Gill, Pujara crack centuries to set Bangladesh a massive target
With another transition not so far away, Shubman Gill’s maiden Test hundred bodes well for India
Shubman Gill scored his maiden Test hundred and Cheteshwar Pujara struck his first hundred since January 2019 as India tightened their control on the first Test in Chattogram, declaring on 258/2 on Friday. At stumps on Day 3, Bangladesh were 42/0, still needing another 471 runs to pull off an unlikely victory. India, on the other hand, still have six sessions to breeze to what should be a comfortable win despite Bangladesh’s promising finish.
Resuming the day on 133/8, Bangladesh added only 17 runs before Kuldeep Yadav got Ebadot Hossain caught down the leg side in the fifth over of the day to complete his third five-wicket haul. Mehidy Hasan Miraz fronted Bangladesh’s resistance for another seven overs before he skipped down the track to attack Axar Patel but was stumped in the process.
Despite a massive 254-run lead, India decided against enforcing follow-on. It was presumably done to give the fast bowlers some rest but it’s also not a secret that some batters were long due runs. Pujara and Gill, for totally different reasons, were two of them.
Pujara’s career is on its last legs. But when you revisit Gill’s numbers — 30.47 average in 11 Tests before this — and the fact that he has been in the 90s only one other time (at Gabba in that epic chase of 2021), you wonder if Gill has been flattering to deceive the opportunities to have gone his way. You don’t have to go too far to feel that. In the first innings, Gill was in full flow till he needlessly went for a paddle sweep so early that the slip had time to run around towards the leg side.
This time, Gill ensured he got the first hundred — always the toughest pursuit for any batter — out of his way. “I personally thought it (maiden Test century) was a long time coming for me. Today, it was all about getting the difficult situation out of the way,” Gill told the broadcasters after the end of day’s play.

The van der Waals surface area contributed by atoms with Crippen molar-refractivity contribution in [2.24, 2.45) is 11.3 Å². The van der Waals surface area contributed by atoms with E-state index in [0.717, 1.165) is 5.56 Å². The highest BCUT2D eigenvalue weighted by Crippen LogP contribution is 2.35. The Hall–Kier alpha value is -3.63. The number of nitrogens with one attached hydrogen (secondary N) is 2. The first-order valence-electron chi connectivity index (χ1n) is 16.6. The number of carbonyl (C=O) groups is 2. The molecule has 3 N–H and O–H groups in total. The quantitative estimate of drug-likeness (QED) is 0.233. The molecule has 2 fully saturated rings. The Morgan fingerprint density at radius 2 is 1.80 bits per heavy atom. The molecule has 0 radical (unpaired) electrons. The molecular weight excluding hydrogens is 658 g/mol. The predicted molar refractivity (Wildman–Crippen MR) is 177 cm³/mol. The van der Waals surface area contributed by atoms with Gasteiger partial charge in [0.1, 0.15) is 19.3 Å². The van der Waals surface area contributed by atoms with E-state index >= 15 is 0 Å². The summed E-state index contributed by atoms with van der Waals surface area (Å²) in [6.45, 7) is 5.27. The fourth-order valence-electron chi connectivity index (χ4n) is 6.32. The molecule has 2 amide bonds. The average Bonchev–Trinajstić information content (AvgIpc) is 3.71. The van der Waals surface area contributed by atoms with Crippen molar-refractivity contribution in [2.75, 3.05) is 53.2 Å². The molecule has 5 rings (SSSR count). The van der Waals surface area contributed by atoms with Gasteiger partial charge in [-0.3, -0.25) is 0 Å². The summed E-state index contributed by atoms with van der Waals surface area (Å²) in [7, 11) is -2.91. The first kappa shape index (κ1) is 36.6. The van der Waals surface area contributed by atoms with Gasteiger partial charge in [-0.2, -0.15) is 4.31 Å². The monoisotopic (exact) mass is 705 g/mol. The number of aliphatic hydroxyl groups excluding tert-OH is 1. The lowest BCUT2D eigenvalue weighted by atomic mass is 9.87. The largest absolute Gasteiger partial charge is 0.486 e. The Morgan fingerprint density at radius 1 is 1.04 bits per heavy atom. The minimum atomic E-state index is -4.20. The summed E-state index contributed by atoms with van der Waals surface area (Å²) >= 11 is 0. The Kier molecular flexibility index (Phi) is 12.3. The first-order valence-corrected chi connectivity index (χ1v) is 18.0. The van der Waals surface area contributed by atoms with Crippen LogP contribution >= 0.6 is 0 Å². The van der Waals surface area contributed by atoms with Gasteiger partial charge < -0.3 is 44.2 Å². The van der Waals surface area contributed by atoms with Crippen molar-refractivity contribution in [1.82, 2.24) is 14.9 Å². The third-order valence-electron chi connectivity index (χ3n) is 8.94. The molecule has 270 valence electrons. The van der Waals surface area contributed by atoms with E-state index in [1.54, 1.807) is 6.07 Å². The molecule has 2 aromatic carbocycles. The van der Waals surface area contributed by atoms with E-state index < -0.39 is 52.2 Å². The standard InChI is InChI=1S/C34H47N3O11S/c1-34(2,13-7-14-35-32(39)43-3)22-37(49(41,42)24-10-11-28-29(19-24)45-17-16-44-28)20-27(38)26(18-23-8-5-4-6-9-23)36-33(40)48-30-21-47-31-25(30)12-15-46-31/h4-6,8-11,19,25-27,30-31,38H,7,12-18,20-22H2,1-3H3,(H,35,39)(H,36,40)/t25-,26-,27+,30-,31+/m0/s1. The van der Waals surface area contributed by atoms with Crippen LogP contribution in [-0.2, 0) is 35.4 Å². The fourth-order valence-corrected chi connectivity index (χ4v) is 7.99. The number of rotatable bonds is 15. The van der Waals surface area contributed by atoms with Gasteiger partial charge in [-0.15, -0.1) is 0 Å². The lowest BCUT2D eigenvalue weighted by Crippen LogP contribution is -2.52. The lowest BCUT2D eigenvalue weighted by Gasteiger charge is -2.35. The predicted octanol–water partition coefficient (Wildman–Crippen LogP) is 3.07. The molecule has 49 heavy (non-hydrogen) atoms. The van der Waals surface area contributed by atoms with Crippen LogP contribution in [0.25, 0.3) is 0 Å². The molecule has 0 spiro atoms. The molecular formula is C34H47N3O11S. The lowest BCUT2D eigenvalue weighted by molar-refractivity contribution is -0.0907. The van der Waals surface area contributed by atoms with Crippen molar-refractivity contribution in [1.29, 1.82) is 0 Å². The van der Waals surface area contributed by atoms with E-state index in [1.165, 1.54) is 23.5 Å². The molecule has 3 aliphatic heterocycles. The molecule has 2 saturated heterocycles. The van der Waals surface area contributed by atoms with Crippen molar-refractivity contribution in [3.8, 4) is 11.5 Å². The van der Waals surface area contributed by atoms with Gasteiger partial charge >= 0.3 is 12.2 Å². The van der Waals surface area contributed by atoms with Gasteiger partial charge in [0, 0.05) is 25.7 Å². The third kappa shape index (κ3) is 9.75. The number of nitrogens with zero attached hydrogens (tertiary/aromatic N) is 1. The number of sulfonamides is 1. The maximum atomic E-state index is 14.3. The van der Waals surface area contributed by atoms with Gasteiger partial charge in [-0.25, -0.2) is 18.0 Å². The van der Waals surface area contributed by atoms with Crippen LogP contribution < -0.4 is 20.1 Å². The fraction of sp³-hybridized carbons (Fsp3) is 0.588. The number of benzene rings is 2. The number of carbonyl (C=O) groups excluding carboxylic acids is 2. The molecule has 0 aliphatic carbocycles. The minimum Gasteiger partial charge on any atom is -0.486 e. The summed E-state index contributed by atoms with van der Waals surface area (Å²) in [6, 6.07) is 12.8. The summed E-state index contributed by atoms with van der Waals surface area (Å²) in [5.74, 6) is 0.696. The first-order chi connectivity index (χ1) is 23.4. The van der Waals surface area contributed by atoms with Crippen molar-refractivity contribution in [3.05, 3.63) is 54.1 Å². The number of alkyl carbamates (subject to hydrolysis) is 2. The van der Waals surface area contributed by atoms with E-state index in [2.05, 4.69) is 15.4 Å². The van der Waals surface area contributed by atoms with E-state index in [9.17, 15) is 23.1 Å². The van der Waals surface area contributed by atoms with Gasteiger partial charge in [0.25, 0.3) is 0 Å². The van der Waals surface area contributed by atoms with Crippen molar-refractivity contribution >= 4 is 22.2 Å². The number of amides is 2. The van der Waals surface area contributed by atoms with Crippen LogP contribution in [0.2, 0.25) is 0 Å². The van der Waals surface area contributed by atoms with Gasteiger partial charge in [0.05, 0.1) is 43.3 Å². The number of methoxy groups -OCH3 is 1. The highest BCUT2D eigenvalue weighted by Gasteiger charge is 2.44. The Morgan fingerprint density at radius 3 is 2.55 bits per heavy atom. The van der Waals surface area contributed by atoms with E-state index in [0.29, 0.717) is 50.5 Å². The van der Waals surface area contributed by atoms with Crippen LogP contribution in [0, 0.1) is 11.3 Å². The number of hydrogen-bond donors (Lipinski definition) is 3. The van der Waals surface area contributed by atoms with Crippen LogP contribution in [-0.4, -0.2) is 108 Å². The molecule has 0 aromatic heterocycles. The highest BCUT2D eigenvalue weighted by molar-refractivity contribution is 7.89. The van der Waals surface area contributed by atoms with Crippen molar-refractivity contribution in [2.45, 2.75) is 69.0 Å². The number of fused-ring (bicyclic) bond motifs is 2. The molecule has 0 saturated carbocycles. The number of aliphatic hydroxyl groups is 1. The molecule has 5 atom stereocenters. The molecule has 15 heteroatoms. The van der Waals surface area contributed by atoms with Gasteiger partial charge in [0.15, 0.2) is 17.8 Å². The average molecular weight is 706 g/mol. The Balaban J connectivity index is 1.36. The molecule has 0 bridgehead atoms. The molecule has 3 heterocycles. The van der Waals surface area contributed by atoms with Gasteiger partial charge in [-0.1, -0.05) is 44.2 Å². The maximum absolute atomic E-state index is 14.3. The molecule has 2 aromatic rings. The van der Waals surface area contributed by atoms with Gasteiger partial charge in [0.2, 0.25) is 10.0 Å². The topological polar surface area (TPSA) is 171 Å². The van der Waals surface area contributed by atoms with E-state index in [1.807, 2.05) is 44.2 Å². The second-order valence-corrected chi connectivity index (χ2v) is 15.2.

Chattogram was neither Gabba nor Southampton in the inaugural World Test Championship final where Gill had shown great application against a top-notch New Zealand seam attack in overcast conditions. Bangladesh were deflated, and the pitch had eased out. Still, bat had to be put to the ball, runs had to be scored. And Gill did it as cleanly as possible while being aware that this hundred may not still elevate him to a permanent opener’s position, not while Rohit Sharma is around, but would definitely bode well for India’s future as they head towards another transition.
Gill’s start, unlike his other innings, was considerably slower. But once he went into the 20s, Gill improved his scoring rate. "When lunch happened, my first 50 balls I was batting at around 13," Gill said. "By the time I had faced 100 balls, I was about 70. It was all about pacing the innings and knowing when to attack. Because the bowlers are going to get tired after a particular period of time. As a batter you have to know when is the right time to attack.”
Nineties are not normally when you take risks. But Gill did exactly that, reverse-sweeping Miraz when on 95 before lofting him over mid-off to reach his hundred. "There weren't too many different thoughts,” Gill said. “It was all about how I can get to my hundred. For me it was all about how I can play according to the field. See where they are trying to bowl to me, and to be able to score runs from there. It was very instinctive when the bowler went round the wicket, and I saw a gap between point and third man and I went for the reverse sweep, which was quite unconventional. I didn't play a reverse-sweep in the whole innings and then I thought I will play the reverse sweep because the fielders weren't there. And then once the field was up, I knew a ball in my area, I would hit it over the top."
Apart from helping Gill reach his century, those two boundaries also raised the hundred-run stand between him and Pujara, who also hit his fastest-ever hundred (strike rate of 78.46) to take India to an indomitable position. Najmul Hossain and debutant Zakir Hasan will resume on 25 and 17 respectively on Saturday but given how the game has panned out, Bangladesh need nothing less than a miracle to save this Test.